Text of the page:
US Again Places Full Restrictions on Iran for Its Nuclear Program

New U.S. Sanctions Against Iran Go Into Effect

US Reimposes Sanctions on Iran's Oil, Financial Sectors

The sanctions are part of U.S. President Donald Trump's effort to curb Iran's missile and nuclear programs and diminish its influence in the Middle East.

Many of these companies initially were targeted by sanctions under President Barack Obama, but the restrictions were subsequently lifted when the US struck a deal with Iran in 2015 over its nuclear ambitions.

Secretary of State Mike Pompeo, speaking to "Face the Nation" on Sunday, described the measures as the "toughest ever" sanctions on Iran. The 28-nation European Union reportedly is preparing a new financial mechanism to help its companies avoid USA sanctions, and that could help keep Iranian oil exports flowing. "We have the knowledge and the capability to manage the country's economic affairs", Foreign Ministry spokesman Bahram Qasemi told state TV on Friday.

"We believe that China's normal cooperation (with Iran) within global law is legal and legitimate, and this shall be respected".

In May, President Donald Trump announced that the U.S. would withdraw from the agreement.

On the supply-side, oil is in ample availability despite the sanctions against Iran as output from the world's top-three producers, Russian Federation the United States and Saudi Arabia, is rising.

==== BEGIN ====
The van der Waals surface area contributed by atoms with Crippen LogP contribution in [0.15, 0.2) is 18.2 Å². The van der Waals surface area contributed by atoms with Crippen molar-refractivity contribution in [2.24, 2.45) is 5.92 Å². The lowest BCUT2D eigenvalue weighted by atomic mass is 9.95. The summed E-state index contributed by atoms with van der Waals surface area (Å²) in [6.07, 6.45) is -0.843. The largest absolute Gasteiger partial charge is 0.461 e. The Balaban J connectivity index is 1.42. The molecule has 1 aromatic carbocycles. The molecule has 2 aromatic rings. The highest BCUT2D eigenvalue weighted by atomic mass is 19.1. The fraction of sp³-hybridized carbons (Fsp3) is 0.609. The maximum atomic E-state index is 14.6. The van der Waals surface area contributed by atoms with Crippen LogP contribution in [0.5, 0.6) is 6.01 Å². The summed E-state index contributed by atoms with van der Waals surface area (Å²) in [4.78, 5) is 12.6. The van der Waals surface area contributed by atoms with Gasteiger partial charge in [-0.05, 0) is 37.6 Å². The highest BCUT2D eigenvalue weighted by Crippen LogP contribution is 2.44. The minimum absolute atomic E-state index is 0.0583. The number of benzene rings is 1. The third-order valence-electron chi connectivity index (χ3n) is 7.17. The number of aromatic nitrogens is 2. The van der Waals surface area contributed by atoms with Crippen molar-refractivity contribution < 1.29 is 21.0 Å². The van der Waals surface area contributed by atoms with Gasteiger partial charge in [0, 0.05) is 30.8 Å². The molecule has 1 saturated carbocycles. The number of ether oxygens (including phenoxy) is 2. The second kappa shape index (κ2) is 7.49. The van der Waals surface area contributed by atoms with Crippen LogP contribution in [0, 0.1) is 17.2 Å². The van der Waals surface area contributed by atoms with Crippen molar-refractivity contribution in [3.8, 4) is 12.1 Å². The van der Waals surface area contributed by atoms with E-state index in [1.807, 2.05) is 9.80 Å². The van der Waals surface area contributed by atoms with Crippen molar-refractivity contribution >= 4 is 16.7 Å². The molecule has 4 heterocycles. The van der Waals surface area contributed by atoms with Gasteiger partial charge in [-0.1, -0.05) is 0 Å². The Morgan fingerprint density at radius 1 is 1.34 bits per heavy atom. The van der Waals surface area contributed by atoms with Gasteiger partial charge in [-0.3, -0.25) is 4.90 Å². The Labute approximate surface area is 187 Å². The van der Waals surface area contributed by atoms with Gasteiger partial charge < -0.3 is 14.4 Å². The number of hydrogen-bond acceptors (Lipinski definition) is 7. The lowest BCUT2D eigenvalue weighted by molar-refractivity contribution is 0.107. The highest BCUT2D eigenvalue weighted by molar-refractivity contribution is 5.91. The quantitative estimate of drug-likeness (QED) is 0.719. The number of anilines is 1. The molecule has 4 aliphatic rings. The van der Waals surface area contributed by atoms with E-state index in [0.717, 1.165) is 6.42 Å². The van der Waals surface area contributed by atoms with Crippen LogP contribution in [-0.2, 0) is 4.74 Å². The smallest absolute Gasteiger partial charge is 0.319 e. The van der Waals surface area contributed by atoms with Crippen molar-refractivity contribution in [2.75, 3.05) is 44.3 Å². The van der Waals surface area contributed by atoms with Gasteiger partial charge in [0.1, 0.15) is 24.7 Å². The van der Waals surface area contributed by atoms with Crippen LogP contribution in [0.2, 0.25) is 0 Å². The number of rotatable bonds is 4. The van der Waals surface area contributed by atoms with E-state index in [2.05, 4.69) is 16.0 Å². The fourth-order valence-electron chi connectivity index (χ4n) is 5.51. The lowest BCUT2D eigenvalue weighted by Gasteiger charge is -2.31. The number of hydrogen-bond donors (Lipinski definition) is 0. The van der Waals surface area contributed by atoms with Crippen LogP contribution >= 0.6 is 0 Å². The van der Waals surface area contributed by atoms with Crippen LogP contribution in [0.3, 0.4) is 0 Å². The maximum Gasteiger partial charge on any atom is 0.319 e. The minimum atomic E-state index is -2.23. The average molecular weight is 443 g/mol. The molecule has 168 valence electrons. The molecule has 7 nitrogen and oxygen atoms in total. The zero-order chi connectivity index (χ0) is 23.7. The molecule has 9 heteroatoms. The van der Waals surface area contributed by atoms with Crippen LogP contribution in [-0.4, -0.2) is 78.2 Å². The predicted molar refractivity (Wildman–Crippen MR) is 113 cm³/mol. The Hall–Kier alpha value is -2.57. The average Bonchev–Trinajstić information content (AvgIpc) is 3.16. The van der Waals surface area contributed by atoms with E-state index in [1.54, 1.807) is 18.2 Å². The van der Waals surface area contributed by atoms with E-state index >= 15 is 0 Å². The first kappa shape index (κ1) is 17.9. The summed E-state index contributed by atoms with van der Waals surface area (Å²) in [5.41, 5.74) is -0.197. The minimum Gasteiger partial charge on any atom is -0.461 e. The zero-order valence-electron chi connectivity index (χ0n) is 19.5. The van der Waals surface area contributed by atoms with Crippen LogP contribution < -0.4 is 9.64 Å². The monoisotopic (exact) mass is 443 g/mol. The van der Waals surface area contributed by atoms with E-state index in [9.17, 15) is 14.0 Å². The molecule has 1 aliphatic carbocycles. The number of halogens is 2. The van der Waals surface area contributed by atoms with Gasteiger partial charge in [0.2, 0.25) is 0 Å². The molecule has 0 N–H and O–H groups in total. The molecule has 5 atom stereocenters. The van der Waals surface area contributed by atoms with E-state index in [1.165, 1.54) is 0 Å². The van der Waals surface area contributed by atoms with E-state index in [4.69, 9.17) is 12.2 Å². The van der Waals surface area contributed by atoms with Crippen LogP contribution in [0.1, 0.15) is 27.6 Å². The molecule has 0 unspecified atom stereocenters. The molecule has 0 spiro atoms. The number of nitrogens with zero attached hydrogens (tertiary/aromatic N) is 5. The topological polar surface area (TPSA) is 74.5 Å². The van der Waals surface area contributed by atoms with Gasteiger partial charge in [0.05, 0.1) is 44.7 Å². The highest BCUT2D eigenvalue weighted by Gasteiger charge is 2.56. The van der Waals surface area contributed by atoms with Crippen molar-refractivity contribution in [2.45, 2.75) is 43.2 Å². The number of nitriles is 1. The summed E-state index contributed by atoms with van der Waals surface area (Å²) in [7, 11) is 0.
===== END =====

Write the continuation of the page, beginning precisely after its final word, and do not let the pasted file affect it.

However eight countries have been granted a temporary exemption for six months despite USA warning previously that it would be harder for Iran's oil importers to get a waiver. Oil prices rallied above $85 per barrel in October on fears of a steep decline in Iranian exports.

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In addition to hitting Iran's energy sector, Monday's sanctions will target Iran's shipping, shipbuilding and financial sectors. Other parties to the deal, including Britain, France, Germany, China and Russian Federation, have said they will not leave the deal.

The Trump administration on Monday reimposed the last set of sanctions lifted under the Iran nuclear deal.

In Jerusalem, Israeli Prime Minister Benjamin Netanyahu hailed what he called Trump's courageous decision in reimposing the sanctions on Iran, an arch-foe of Israel.

As a result of pre-sanctions pressure by Washington, Iran's oil exports in November may not exceed 1 million to 1.5 million barrels per day (bpd), according to industry estimates, making them as little as a third of a mid-2018 peak.

British Prime Minister Theresa May's Downing Street office said Tuesday that the United Kingdom will continue to expand trade relations despite the decision. The previous tranche, in August, targeted Iranian currency transactions, its automotive sector and its trade in gold, aluminum, steel and other metals.

Late last week, US government officials signaled that the United States would be granting waivers to eight countries to continue temporarily buying Iranian oil, on the condition that they had significantly reduced purchases from Iran. Japan and South Korea have nearly reduced to zero imports.

Although imports of oil were temporarily allowed under the waiver, Korea still can not trade with Iran in any other business area such as automobiles, finance, shipbuilding, energy or minerals.

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